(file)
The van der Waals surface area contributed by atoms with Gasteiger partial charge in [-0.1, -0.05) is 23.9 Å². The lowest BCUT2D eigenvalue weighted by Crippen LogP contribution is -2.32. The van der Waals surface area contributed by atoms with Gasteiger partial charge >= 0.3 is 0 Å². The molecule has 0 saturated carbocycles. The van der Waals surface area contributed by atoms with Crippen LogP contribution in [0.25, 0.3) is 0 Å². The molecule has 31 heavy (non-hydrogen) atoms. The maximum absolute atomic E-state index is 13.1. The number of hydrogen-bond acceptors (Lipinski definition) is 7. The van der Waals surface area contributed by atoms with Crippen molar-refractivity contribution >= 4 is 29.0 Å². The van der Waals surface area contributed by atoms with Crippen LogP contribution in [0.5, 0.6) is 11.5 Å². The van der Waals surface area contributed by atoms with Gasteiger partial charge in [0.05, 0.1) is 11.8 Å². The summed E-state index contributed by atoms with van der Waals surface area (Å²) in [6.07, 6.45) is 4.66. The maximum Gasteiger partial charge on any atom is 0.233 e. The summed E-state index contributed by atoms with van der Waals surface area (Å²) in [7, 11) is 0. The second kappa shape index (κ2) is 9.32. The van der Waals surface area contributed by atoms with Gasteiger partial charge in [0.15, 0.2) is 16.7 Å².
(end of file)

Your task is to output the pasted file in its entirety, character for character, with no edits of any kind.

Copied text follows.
The van der Waals surface area contributed by atoms with Gasteiger partial charge in [-0.1, -0.05) is 23.9 Å². The lowest BCUT2D eigenvalue weighted by Crippen LogP contribution is -2.32. The van der Waals surface area contributed by atoms with Gasteiger partial charge >= 0.3 is 0 Å². The molecule has 0 saturated carbocycles. The van der Waals surface area contributed by atoms with Crippen LogP contribution in [0.25, 0.3) is 0 Å². The molecule has 31 heavy (non-hydrogen) atoms. The maximum absolute atomic E-state index is 13.1. The number of hydrogen-bond acceptors (Lipinski definition) is 7. The van der Waals surface area contributed by atoms with Crippen molar-refractivity contribution >= 4 is 29.0 Å². The van der Waals surface area contributed by atoms with Crippen LogP contribution in [0.5, 0.6) is 11.5 Å². The van der Waals surface area contributed by atoms with Gasteiger partial charge in [0.05, 0.1) is 11.8 Å². The summed E-state index contributed by atoms with van der Waals surface area (Å²) in [6.07, 6.45) is 4.66. The maximum Gasteiger partial charge on any atom is 0.233 e. The summed E-state index contributed by atoms with van der Waals surface area (Å²) in [7, 11) is 0. The second kappa shape index (κ2) is 9.32. The van der Waals surface area contributed by atoms with Gasteiger partial charge in [0.15, 0.2) is 16.7 Å².